A Philosophical Note on Free Will vs. Determinism

Brief Summary of the Issue

Although there are hints that doubts about the existence of 'free will' appeared before Descartes, he clearly believed that the entire universe was completely deterministic. In other words, all actions within the universe could be determined beforehand if sufficient information was available.

Although no one argues that the bulk of the universe is deterministic, at least with regard to all non-volitional entities, it isn't clear that all human actions can be so determined. It is still a subject of hot debate whether humans do or do not possess free will. In this brief note, I argue that a purely deterministic universe cannot be logically defended and that the alternative view that free will exists is the only defensible position.

Implications of Determinism

There are inevitable consequences to the notion that all actions are predetermined. The first is that no choices are possible. If you are predestined to take every action you take, you cannot claim any personal responsibility for what you do and cannot assign praise or blame to any others for their actions. In a universe where no choices are possible, no responsibility is possible. The illusion of free will is only that and not a basis for moral judgments.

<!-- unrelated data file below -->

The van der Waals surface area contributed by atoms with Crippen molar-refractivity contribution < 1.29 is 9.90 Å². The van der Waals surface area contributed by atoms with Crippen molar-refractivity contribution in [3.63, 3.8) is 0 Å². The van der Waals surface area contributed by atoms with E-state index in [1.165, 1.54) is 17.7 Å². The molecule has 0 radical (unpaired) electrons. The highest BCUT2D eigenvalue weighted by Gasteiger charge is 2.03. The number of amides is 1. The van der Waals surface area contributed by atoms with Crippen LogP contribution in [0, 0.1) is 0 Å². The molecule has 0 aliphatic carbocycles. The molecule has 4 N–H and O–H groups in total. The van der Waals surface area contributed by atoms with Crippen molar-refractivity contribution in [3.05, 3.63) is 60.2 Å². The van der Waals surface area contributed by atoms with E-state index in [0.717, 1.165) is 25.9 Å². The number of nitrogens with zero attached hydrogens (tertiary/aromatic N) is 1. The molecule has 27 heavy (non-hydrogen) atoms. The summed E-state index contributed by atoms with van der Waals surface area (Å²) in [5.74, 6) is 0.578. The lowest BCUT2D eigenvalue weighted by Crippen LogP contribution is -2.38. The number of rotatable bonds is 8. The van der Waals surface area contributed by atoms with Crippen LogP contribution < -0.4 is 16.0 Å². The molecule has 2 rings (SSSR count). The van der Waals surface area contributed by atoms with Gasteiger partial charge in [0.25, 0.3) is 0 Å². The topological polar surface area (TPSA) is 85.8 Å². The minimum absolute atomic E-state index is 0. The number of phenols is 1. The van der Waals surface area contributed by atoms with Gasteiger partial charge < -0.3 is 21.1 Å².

Contrast our view of other people with our view of a typewriter. A typewriter is a purely deterministic object, assuming it is functioning. When you press an 'A' key, an 'A' will appear on the paper. The typewriter, as with other deterministic mechanisms, does not choose to print the character. Similarly, your utterances and actions are absolutely beyond your control in a completely deterministic universe. But this fact has further implications, which will be seen in the following paragraphs.

Is Knowledge Possible?

If free will does not exist, neither does knowledge. Why? Because you cannot convincingly claim that any statement you make corresponds to a fact. You can only claim that you are helpless to report otherwise. Just as a running tape recorder can utter that 2+2=5 as easily as it can utter that 2+2=4, you are only capable of uttering that which was predetermined with no regard to any consent on your part.

The inevitable conclusion is that you cannot convincingly argue in favor of a completely determined universe, because your arguments would then be entirely the result of compelled responses. They have no necessary connection with any fact or truth.  On the other hand, there is no such objection to arguing in favor of free will. If it exists, you can defend it.


There have been many attempts to delve into the issues surrounding the debate on Free Will vs. Determinism. Quantum mechanics has been studied for its implications on the issue. Many psychological experiments have been devised to shed light on the matter. At bottom, however, the arguments may be addressed on purely philosophical grounds with no reliance on the experimental sciences. The implications with respect to the existence of personal responsibility and the existence of knowledge suffice for everyone to take a position. And which position do people take in their observable lives? They exhibit every confidence that free will does exist, that individuals are responsible for their own choices and that knowledge is possible.